The last major physical difference can be the most challenging to ascertain. It is a brave -- and foolhardy? -- feat to verify the lower-lying ridges connecting a cacomistle's molar and premolar cusps. Among wildlife, the equivalent of a smile -- showing one's teeth -- may be neither friendly nor reassuring to behold. In the cacomistle's case, it reveals 40 dauntingly sharp teeth, of which the canines particularly are well-developed.

Diet, habitat and range further distinguish cacomistles. Cacomistles and ringtails function as carnivores whose meat-eating preferences yield to the omnivorous realities of opportunistic feeding. Cacomistles generally favor as food sources:

  • Birds;
  • Eggs (amphibian, avian, reptilian);
  • Insects;
  • Lizards and snakes;
  • Mice;
  • Tree frogs.

 

Tillandsia ionantha: New World native of Costa Rica and Mexico

Bromeliads such as Tillandsia ionantha, which collects water and attracts insects and small animals, serve as food and water supplier for cacomistle.
Tillandsia ionantha
Tillandsia ionantha

 

But bromeliads and fruits represent every cacomistle's absolutely favorite food group.

The bromeliads that appeal to cacomistles do not grow in soil. They grow on trees. They hold water reserves -- enriched with floating animals and insects -- which satiate hungry, thirsty cacomistles.

Favorite fruits include bananas, papayas, and wild figs. Harvest time may provide excellent opportunities for viewing female and male, older and younger cacomistles. Trees in fruit will cause one of nature's quietest, shyest mammals to gather in groups of 5 to 9 for super-loud munching and noise-making.

Cacomistle dietary preferences betray the lush environments which they call home. Scientists consider cacomistles native to Central America, from south-central Mexico through western Panama. They guesstimate cacomistle populations as:

  • More established in Belize, El Salvador, and Honduras;
  • Rare in Panama (other than around Lake Bayano);
  • Sporadic in Costa Rica, Guatemala, and Mexico (especially the states of Guerrero, Oaxaca, and Veracruz);
  • Unknown in Nicaragua.

In six of eight known host countries, cacomistles appreciate forest ecosystems at altitudes from sea level up to 6,562 feet (2,000.1 meters). They build dens in cavities or on tree branches and forks amid the middle and upper canopy levels of tropical rainforests -- cloud and evergreen, lowland and mountain -- and wet woodlands. Exceptions include:

  • During super-moisture-laden years, cacomistles may escape heavy floods and high water levels by migrating into drier, deciduous-populated scrub and secondary forests.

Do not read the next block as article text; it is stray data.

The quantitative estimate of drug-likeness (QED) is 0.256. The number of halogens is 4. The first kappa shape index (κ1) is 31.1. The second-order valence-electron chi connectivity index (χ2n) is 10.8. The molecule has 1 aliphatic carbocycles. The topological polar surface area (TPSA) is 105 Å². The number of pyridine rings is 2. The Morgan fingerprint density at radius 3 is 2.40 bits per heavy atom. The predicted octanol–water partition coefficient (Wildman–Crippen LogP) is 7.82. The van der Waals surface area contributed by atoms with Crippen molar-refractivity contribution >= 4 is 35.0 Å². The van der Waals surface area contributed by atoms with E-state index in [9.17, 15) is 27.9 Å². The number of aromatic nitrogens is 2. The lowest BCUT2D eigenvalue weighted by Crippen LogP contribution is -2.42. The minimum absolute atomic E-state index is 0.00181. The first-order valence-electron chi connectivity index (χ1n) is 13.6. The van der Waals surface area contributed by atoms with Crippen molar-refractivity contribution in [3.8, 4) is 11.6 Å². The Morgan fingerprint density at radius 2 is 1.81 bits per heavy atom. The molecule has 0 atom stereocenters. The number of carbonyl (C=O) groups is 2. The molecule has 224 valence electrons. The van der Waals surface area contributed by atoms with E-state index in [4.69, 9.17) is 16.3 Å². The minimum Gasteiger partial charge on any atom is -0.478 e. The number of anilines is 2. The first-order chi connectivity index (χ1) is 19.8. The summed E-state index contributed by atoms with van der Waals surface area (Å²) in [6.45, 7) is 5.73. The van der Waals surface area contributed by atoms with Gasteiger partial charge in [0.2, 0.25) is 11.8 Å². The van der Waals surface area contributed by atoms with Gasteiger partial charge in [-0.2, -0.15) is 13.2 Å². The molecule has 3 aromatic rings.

• In Costa Rica, they tend to make atypical habitat choices in settling oak forests and overgrown pastures year-round.

 

 

Wherever they live, cacomistles commit to solitary lives. Home is located within a 20- to 136-hectare (49.42-336.06-acre) range which will be occupied by no more than one female and one male. Each range is non-overlapping and left physically unmarked. Scientists nevertheless suspect that some of the carrying, loud calling which cacomistles sustain for hours at a stretch may not only account for the Spanish common names guayanoche ("night-crier"), mico de noche ("night monkey") and mico rayado ("striped monkey") -- but also relate to vocally delimiting territories.

Solitary confinement ends annually with mating. Female cacomistles have a 44-day window of sexual opportunity -- through the monoestrous cycle -- anytime between February and June. Yearly, they mate just once, on one day, with one male. Sixty-three to sixty-six dates of gestation generally produces one offspring.

Cacomistle cubs are born blind. They average birth weights of 25 grams (0.88 ounces). They open their eyes five weeks later. They take solid food another 102 weeks afterward. They will learn foraging and survival skills yet another 1-2 weeks later.

From gestation through weaning, the father assumes responsibility for supplying mother and offspring with food. The six-month role can increase viewer chances of observing adult male cacomistles. Males often may be found catching a few tranquil winks of sleep during the day -- among tree roots, away -- but near to -- the family nest. They sometimes may be viewed playing -- if the mother so permits -- with offspring.

A cub can be weaned 12 weeks after birth. Hunting constitutes yet another skill which is transmitted from mother to offspring. A cub is sexually mature at 10 months. Every cub then will disperse to:

  • Claim individual, non-overlapping, proximitous territories; 
  • Construct dens;
  • Ensure succeeding generations of cacomistles.

 

Cacomistles have been hunted for their warm, hued fur.

Escuintla, south central Guatemala
Escuintla, south central Guatemala

 

Cacomistle longevity thus far peaks at 23 years in captivity. It remains unknown in the wild. It undoubtedly responds to the vigilance of cacomistle predators:

  • Boas and pythons;
  • High-woods dogs;
  • Ocelots;
  • Raptors.